Which brings me to the topic of this essay – obsession. My family and friends chuckle about me and my war. I can well understand that it appears as a monomaniacal obsession – the sort of thing that arty fiction is written about. But what sort of obsession is it? There are two great works of fiction that in my mind compete to represent my battle: Moby Dick and The Fourth Wish.

You probably know the story of Moby Dick, even if you haven’t read all of it (I never made it past about page 100). The story is of Captain Ahab who, having had his leg bitten off by a huge white sperm whale, spends the rest of his life pursuing the whale around the seas, obsessed with obtaining his revenge, and (spoiler alert!) eventually being killed by the whale in a final battle. Ahab’s obsession is beyond all reason. It consumes him, when he could have led a perfectly enjoyable and prosperous life as a ship’s captain. Is The Possum my Moby Dick?

The Fourth Wish is quite different. It is a three-part TV drama from 1974, remade as a movie in 1976, about a single father whose school-aged son is dying of leukaemia. The father asks his son to make three wishes, and then does all he can to make the wishes come true before the child dies. Fulfilling those wishes for his son is the father’s obsession (the father is played by the late John Meillon, who became much more famous subsequently for his role as Walter in the Crocodile Dundee movies). He is an inarticulate, emotionally repressed, not terribly capable person. But he rises to the occasion in his desperate quest to make his son’s limited remaining life memorable and fulfilling. It is the first television or movie drama I can ever remember having been moved by – I would have been eleven at the time. Meillon does a marvellous job of conveying the father’s tremendous sadness.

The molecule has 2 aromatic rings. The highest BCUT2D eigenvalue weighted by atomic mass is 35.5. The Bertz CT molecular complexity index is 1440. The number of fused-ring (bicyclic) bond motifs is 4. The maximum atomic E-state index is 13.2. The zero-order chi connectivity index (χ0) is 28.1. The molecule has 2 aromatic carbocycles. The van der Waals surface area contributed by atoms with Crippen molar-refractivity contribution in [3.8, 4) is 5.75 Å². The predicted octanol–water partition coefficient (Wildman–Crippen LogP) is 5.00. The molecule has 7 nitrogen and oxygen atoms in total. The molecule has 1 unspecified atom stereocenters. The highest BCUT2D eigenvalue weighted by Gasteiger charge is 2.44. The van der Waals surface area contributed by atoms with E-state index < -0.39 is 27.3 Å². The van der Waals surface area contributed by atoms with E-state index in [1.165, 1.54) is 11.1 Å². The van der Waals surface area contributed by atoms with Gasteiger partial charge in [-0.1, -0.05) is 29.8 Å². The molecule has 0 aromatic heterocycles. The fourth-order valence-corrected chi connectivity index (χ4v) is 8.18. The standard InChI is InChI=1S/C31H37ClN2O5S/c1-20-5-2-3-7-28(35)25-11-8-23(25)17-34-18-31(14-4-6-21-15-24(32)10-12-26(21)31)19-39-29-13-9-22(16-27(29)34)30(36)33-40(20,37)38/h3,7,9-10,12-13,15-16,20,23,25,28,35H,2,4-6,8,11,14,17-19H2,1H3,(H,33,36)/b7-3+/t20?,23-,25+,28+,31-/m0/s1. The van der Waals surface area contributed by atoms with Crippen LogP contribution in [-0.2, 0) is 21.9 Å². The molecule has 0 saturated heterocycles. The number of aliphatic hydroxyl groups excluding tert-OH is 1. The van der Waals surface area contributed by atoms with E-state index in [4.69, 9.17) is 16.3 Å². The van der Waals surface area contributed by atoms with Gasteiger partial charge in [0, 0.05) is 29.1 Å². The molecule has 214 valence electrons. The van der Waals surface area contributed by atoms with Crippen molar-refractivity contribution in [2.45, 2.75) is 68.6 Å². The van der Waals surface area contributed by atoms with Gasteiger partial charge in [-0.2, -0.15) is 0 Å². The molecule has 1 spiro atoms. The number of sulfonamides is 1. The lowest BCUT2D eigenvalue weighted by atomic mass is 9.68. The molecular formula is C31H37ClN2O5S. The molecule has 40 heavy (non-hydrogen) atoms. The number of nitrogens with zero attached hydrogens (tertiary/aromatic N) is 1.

My story is of the tree and the possum and me. If we focus on the enmity with the possum, it parallels Moby Dick. In Moby Dick there is no counterpart to the tree – no character that needs protecting. On the other hand if we focus on the nurturing side, it is like The Fourth Wish. In that case there is no counterpart to the possum, unless we anthropomorphise the leukaemia and cast it in that enemy role.

Having written all that, and read it over, I think it is more Fourth Wish than Moby Dick. Ahab’s obsession was founded in hatred and revenge. I don’t hate the possum, even though it is my enemy. I expect I would kill it if I could, but humanely, and as a regrettable necessity, certainly not as revenge. The creature is only trying to live. If it would agree to go easy on the Albizia I would readily forgive its past savageries. I’m sure we could become great friends. But alas, it will not. It is not the possum’s fault that it doesn’t have the foresight to spread its foraging between many different trees in order that all of them may flourish. I feel great sorrow when I see the tree’s ravaged limbs. I so want to do something to help it, yet I feel as though I am up against implacable odds.